San Bernardino Pass
San Bernardino Pass Introduction
San Bernardino Pass is a very tall mountain pass in the Alps. It is about 6,800 feet tall. It connects the Mesolcina and the Hinterrhein valleys between Bellinzona and Thusis. It is situated on the far eastern side of the western part of the Alps, and it shouldn’t be confused with the Great St. Bernard Pass, or the Little St. Bernard Pass, for that matter. The top of pass is representative of the Italo-German language frontier, as well as the watershed between the Rhine basin and the Po basin.
The route initially became important as a track for mules in the 1400s when the route between Splugen and Thusis was referred to as the Via Mala. A wheeled vehicle road was opened up in the late 1700s. The road was improved to a significant degree in the early 1820s. The Kingdom of Sardinia helped to finance it. They wanted to enhance a trade route that would connect the Piedmont and Genoa to the Graubunden, a trade route that wouldn’t be under Austrian government control.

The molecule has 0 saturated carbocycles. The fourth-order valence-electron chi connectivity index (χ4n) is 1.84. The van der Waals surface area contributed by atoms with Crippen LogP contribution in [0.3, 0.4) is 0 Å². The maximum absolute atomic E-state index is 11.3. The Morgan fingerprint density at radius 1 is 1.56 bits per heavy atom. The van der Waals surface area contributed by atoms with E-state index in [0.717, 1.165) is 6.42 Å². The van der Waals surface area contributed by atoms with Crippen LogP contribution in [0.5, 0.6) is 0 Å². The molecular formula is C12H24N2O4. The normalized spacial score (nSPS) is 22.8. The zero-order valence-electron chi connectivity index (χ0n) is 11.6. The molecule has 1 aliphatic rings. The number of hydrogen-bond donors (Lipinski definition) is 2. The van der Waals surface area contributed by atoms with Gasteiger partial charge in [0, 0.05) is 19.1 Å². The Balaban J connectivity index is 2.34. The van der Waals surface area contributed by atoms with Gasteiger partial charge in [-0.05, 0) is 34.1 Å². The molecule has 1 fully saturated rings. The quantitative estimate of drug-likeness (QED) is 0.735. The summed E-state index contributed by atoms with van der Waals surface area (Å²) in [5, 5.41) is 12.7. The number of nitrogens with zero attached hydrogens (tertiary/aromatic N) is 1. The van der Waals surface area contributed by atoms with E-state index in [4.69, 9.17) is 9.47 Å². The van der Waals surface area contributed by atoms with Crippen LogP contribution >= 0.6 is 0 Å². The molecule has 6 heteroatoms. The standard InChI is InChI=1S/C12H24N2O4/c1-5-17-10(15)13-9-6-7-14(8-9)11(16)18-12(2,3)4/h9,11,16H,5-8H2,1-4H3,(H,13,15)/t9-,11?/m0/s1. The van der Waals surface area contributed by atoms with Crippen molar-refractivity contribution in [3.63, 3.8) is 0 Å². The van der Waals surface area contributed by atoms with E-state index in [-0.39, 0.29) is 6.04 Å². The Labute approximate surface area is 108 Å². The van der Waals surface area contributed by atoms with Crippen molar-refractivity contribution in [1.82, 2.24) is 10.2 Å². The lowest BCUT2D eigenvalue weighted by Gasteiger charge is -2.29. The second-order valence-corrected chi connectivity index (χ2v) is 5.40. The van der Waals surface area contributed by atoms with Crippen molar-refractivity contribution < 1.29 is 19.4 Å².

Traffic flow as better facilitated when in the late 1960s, the San Bernardino road tunnel was finished, because then automobile traffic on the pass had been cut down, which would benefit people who took the time to circumvent the tunnel. The pass road is not open except for in the summertime.
Close to the crest of the pass is the holiday resort of San Bernardino. There are unique plants, pine trees, and bogs that really make San Bernardino stand out as beautiful atmosphere. The village has wet meadows that surround it, and there is wetland flora that can claim the biggest number of species in the Southern Alps. In the wintertime, when the road is closed off, San Bernardino is transformed into a winter paradise. It is certainly a resort worth visiting in the wintertime, as it is quite idyllic and paradise-like, with a number of activities.
This enchanting mountain pass crosses over a high, mysterious moor that has sparkling pools and beautiful glacial rocks that go up to the top of the pass.
The Bernardino Pass has been used since Roman times. The primary difficulty was not actually the pass but the complicated route through the Rhine gorge between Zillis and Thusis, which has been called the “Bad Road”. It was definitely named the “Bad Road” for a reason.
San Bernardino Pass Photo Gallery
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